An assessment of emergency preparedness
Judging from CNN's coverage, you might think there were massive goof-ups everywhere. Here is a different perspective:
New Orleans waited too late to evacuate, and doesn't seem to have had a very good plan for helping people without cars escape the city. The Superdome has been a nightmare, with insufficient supplies or facilities, though at least it's been a living nightmare.He continues with an admonition that individuals prepare on their own:
But many commentators have looked at the images of people without food, water, or much of anything and announced that this shouldn't be happening in America -- as if we enjoy some sort of supernatural immunity to natural disaster, or some sort of superhuman ability to make things better.
It doesn't work that way.
...FEMA and the Red Cross recommend that you stockpile enough emergency supplies to get through at least a week without food, water, or electricity [because] it generally takes at least that long after a major disaster to get aid flowing. Roads are blocked, bridges are down, power plants -- and lines -- are wrecked, and communications are interrupted. For at least a week (and you're much better off to be prepared for two) you may be on your own.The most serious natural disasters we are likely to face in our area are snow and ice storms, power outages, and tornados. In our home we have followed this advice for decades. Our major concern is that we feel somewhat trapped in the peninsula of Southwestern Ontario. Should we want to evacuate the area, we probably would not be able to do so.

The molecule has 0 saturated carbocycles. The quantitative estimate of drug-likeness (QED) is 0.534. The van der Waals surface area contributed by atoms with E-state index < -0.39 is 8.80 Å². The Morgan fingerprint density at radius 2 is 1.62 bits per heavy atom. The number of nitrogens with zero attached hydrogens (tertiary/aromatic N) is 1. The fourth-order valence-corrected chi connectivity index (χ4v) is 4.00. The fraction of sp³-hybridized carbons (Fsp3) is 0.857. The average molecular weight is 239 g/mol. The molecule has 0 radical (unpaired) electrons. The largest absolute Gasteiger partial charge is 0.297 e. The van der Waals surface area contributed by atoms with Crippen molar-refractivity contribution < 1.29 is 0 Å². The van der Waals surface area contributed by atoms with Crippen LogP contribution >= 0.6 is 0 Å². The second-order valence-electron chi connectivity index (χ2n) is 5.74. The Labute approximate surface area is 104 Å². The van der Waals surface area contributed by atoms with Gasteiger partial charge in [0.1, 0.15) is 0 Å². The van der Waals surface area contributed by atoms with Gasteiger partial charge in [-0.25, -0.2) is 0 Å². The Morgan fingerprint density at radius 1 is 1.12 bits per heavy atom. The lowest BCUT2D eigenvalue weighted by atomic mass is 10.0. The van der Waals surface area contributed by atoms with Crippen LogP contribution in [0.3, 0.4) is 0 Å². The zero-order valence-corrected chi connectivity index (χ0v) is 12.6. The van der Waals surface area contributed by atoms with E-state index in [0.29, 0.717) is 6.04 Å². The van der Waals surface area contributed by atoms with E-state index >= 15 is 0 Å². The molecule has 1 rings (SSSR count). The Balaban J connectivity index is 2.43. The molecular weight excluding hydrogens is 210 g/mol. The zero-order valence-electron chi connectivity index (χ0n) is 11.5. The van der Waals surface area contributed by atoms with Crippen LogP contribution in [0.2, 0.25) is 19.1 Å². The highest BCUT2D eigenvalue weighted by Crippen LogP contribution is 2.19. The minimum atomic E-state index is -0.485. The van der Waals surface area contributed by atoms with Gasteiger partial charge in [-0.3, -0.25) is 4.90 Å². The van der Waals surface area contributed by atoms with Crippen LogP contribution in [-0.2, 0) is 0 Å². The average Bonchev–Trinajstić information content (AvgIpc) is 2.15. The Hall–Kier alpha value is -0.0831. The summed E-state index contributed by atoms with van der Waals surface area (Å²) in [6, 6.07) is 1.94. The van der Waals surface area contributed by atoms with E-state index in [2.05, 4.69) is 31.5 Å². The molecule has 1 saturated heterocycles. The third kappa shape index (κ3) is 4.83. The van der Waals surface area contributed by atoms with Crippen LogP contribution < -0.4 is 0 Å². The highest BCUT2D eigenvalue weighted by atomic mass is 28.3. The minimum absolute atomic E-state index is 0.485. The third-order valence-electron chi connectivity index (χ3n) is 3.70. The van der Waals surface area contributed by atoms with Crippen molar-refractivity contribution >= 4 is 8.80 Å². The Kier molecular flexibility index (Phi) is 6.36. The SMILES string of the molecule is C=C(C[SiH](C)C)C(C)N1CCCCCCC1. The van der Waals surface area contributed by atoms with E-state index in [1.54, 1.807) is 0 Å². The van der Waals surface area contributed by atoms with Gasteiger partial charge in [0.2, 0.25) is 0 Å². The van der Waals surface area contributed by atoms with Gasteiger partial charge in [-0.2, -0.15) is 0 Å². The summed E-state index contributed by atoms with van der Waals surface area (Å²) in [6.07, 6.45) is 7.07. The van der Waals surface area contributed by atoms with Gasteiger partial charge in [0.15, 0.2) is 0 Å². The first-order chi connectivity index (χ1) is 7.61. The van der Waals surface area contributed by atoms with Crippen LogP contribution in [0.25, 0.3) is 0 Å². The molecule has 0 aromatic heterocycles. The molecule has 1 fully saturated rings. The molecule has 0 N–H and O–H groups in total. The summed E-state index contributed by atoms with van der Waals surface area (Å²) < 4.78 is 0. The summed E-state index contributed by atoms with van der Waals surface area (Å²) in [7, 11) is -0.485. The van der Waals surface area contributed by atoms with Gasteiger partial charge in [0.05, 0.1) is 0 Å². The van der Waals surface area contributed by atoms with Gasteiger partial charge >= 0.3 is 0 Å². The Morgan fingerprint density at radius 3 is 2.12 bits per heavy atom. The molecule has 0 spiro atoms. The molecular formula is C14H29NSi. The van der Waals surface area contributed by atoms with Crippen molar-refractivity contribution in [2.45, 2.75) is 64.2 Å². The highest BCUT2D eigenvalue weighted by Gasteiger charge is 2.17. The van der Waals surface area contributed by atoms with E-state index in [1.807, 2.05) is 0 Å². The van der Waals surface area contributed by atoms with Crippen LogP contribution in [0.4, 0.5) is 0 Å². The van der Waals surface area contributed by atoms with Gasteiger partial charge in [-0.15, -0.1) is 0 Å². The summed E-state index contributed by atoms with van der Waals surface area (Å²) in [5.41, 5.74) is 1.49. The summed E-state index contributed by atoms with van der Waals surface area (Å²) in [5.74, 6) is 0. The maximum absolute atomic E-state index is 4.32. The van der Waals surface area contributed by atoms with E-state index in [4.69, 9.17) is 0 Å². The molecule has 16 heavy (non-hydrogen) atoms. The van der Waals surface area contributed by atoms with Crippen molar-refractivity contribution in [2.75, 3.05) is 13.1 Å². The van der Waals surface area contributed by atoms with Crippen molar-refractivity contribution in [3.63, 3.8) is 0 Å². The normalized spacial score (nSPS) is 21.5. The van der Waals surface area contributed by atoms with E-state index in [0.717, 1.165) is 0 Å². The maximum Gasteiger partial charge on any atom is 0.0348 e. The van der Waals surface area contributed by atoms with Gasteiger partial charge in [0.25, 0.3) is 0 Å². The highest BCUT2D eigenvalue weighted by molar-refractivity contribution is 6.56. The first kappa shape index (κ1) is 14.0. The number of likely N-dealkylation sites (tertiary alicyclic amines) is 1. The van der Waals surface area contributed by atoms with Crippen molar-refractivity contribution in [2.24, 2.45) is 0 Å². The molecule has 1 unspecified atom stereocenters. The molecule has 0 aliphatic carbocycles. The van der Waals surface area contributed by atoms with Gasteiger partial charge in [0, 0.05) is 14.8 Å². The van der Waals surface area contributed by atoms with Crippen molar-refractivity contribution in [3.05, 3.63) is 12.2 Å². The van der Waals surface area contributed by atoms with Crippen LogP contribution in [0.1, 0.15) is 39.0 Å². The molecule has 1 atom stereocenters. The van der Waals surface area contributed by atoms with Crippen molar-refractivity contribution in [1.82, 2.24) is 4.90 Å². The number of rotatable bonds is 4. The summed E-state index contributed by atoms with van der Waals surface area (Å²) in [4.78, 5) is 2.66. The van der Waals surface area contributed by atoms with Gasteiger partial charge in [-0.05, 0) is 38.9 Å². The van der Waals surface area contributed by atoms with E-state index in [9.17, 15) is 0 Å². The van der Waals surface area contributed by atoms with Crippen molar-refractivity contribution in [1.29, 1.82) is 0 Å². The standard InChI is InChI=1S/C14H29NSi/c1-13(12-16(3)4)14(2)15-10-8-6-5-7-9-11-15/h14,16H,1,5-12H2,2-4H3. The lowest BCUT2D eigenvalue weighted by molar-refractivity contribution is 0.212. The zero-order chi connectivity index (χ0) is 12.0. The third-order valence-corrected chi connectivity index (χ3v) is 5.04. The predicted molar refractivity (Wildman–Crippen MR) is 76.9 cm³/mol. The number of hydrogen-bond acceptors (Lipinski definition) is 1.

It's too late for the people affected by Hurricane Katrina to do anything about that now. But it's not too late for the rest of us. Don't pretend you'll never need to be prepared for a disaster. Prepare, and hope that you never need to use it.